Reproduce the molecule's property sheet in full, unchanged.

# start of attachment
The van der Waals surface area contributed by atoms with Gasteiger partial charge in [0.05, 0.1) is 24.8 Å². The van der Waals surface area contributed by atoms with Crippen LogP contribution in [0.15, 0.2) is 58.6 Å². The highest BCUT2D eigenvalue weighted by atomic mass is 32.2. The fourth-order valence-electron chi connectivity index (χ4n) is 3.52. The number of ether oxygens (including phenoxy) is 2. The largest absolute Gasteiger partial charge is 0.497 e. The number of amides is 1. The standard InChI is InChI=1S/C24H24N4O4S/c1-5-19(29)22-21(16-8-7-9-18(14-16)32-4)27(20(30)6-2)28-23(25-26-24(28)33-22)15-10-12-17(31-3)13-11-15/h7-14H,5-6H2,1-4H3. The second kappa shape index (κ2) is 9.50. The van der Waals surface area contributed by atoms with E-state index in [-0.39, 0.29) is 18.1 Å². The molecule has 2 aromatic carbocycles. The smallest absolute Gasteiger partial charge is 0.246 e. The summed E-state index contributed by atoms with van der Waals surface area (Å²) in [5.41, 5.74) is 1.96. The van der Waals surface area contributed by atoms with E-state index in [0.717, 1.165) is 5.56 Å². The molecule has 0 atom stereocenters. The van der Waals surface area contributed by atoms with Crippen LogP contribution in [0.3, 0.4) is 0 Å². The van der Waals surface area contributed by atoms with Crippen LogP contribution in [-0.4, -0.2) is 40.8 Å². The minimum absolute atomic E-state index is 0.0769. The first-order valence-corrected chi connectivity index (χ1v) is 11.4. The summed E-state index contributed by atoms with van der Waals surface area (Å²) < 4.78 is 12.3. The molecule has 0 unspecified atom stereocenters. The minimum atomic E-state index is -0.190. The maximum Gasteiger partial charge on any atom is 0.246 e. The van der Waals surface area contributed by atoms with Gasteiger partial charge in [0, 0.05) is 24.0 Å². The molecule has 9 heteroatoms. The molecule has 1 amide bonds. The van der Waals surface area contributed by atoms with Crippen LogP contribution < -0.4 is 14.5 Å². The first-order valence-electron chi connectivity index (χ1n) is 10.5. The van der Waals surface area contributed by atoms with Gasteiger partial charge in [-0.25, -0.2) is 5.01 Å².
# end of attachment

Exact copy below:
The van der Waals surface area contributed by atoms with Gasteiger partial charge in [0.05, 0.1) is 24.8 Å². The van der Waals surface area contributed by atoms with Crippen LogP contribution in [0.15, 0.2) is 58.6 Å². The highest BCUT2D eigenvalue weighted by atomic mass is 32.2. The fourth-order valence-electron chi connectivity index (χ4n) is 3.52. The number of ether oxygens (including phenoxy) is 2. The largest absolute Gasteiger partial charge is 0.497 e. The number of amides is 1. The standard InChI is InChI=1S/C24H24N4O4S/c1-5-19(29)22-21(16-8-7-9-18(14-16)32-4)27(20(30)6-2)28-23(25-26-24(28)33-22)15-10-12-17(31-3)13-11-15/h7-14H,5-6H2,1-4H3. The second kappa shape index (κ2) is 9.50. The van der Waals surface area contributed by atoms with E-state index in [-0.39, 0.29) is 18.1 Å². The molecule has 2 aromatic carbocycles. The smallest absolute Gasteiger partial charge is 0.246 e. The summed E-state index contributed by atoms with van der Waals surface area (Å²) in [5.41, 5.74) is 1.96. The van der Waals surface area contributed by atoms with E-state index in [0.717, 1.165) is 5.56 Å². The molecule has 0 atom stereocenters. The van der Waals surface area contributed by atoms with Crippen LogP contribution in [0.3, 0.4) is 0 Å². The van der Waals surface area contributed by atoms with Crippen LogP contribution in [-0.4, -0.2) is 40.8 Å². The minimum absolute atomic E-state index is 0.0769. The first-order valence-corrected chi connectivity index (χ1v) is 11.4. The summed E-state index contributed by atoms with van der Waals surface area (Å²) < 4.78 is 12.3. The molecule has 0 unspecified atom stereocenters. The minimum atomic E-state index is -0.190. The maximum Gasteiger partial charge on any atom is 0.246 e. The van der Waals surface area contributed by atoms with Gasteiger partial charge in [0, 0.05) is 24.0 Å². The molecule has 9 heteroatoms. The molecule has 1 amide bonds. The van der Waals surface area contributed by atoms with Crippen LogP contribution < -0.4 is 14.5 Å². The first-order valence-electron chi connectivity index (χ1n) is 10.5. The van der Waals surface area contributed by atoms with Gasteiger partial charge in [-0.25, -0.2) is 5.01 Å².